They may comment on missing references. When those three reviews are in, then what will happen? The review editor will then send those reviews to you as the corresponding author. Normally, what the reviewers will say? They will say to accept your article. That’s very rare to do it without some changes. Secondly, minor revision, that there are little things you need to change. Thirdly, major revision, which means there are quite substantial things you need to change. And fourthly, reject. Now the review editor basically has a choice here, he reads all these three reviews and obviously make his own review of it as well, and will then report back to the editor.
For example, if there were three rejects, it is very likely the editor would say we will reject this paper. If, for example, there was one which said minor correction, two which said major corrections, it is very likely he would send it back to you and say these are the comments. If you want to resubmit, then please do so within a time period, usually six weeks. And what you find then is that each of the comments of the reviewers is put in a table. And you have to decide, how are you going to react to those comments.
And in the other side of the table, you put in what your reaction is. Now, one thing here which is very important you don’t have to agree with the reviewers’ comments. It might be, for example, the reviewer said you should have included this article or this book. And you might answer, I’ve read this article and I’ve read this book, but I don’t think it contributes to my article. That’s perfectly legitimate. But when you resubmit then, you need to answer each of these points. And my experience with journals is if they think that is a possibility of a submission being improved to meet the journals’ standards, then they will give you the opportunity of doing so.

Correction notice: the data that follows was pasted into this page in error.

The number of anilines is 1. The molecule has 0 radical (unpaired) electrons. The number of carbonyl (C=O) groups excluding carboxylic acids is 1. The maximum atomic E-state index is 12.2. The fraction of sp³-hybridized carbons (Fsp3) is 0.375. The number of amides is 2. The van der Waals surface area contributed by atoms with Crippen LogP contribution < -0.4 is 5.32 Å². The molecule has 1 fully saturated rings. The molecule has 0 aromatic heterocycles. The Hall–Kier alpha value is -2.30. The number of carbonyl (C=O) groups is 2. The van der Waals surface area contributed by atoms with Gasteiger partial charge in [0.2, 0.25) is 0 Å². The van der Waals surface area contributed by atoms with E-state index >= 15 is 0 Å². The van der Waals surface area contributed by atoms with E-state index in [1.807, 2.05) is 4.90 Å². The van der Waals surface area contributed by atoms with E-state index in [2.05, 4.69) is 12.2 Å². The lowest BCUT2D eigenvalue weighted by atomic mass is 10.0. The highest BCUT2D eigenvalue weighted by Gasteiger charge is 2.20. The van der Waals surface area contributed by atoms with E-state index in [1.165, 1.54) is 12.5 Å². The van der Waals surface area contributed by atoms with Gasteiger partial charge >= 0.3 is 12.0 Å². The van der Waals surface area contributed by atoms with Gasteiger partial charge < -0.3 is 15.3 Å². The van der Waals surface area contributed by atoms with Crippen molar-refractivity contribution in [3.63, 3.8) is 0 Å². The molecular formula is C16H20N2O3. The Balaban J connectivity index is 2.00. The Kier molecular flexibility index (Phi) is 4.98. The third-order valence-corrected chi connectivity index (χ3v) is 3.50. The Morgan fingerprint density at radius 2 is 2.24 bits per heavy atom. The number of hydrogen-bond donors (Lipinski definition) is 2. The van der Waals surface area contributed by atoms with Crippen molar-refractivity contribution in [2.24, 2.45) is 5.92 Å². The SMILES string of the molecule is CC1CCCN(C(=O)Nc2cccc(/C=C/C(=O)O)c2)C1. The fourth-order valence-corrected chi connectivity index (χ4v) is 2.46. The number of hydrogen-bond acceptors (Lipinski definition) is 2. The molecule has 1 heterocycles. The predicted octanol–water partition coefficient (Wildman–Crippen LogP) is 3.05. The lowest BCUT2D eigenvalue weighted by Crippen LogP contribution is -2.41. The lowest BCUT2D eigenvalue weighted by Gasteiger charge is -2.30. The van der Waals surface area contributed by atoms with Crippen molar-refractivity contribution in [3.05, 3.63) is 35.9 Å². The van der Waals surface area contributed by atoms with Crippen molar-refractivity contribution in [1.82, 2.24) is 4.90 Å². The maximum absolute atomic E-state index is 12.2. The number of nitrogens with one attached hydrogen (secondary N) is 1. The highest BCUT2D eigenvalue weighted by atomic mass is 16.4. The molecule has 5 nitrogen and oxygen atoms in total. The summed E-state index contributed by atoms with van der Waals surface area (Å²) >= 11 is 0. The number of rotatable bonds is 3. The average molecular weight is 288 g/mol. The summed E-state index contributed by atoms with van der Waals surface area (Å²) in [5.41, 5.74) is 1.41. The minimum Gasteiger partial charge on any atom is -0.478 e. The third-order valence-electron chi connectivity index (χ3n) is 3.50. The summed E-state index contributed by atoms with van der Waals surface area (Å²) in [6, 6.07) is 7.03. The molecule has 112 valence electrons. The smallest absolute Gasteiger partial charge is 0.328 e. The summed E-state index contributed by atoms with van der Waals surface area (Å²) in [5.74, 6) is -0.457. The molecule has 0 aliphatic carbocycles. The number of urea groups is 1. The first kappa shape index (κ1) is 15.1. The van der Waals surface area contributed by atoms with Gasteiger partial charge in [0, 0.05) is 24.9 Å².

And again, remember that the reviewers do not know who you are, and you don’t know who the reviewers are. This is a blind review. So that’s a very important thing. So trying to publish in a top journal, the ambitious go for the best. But please remember some of the things I’ve said to you. And again, I repeat this phrase, do not antagonize the editor. Make sure that your paper is in the format required for publication in that journal.

In this video, Prof. Jenkins will give you some advice about how to do final check before you submit a manuscript for publication. Besides, you will have a brief understanding of the review process of the journal.

By watching this video, can you make a checklist before submitting your paper to a journal?

Please feel free to comment in the discussion area.

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Research Methods in Tourism Studies